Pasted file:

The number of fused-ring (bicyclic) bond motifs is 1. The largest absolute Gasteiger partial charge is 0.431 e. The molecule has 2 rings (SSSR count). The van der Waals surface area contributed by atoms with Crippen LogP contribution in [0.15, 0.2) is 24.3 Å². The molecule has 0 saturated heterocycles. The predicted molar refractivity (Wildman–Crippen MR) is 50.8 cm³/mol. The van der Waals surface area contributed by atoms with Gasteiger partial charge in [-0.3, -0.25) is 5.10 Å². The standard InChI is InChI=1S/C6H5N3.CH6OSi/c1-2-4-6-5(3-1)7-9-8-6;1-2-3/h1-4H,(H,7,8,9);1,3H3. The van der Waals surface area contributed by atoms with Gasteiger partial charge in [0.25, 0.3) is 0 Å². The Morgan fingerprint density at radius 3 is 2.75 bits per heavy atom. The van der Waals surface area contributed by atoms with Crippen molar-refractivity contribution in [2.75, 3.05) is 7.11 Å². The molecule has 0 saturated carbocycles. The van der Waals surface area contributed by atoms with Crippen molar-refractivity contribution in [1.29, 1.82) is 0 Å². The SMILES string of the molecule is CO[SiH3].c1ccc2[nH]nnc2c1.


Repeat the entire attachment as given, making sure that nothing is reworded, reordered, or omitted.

The number of fused-ring (bicyclic) bond motifs is 1. The largest absolute Gasteiger partial charge is 0.431 e. The molecule has 2 rings (SSSR count). The van der Waals surface area contributed by atoms with Crippen LogP contribution in [0.15, 0.2) is 24.3 Å². The molecule has 0 saturated heterocycles. The predicted molar refractivity (Wildman–Crippen MR) is 50.8 cm³/mol. The van der Waals surface area contributed by atoms with Gasteiger partial charge in [-0.3, -0.25) is 5.10 Å². The standard InChI is InChI=1S/C6H5N3.CH6OSi/c1-2-4-6-5(3-1)7-9-8-6;1-2-3/h1-4H,(H,7,8,9);1,3H3. The van der Waals surface area contributed by atoms with Gasteiger partial charge in [0.25, 0.3) is 0 Å². The Morgan fingerprint density at radius 3 is 2.75 bits per heavy atom. The van der Waals surface area contributed by atoms with Crippen molar-refractivity contribution in [2.75, 3.05) is 7.11 Å². The molecule has 0 saturated carbocycles. The van der Waals surface area contributed by atoms with Crippen molar-refractivity contribution in [1.29, 1.82) is 0 Å². The SMILES string of the molecule is CO[SiH3].c1ccc2[nH]nnc2c1.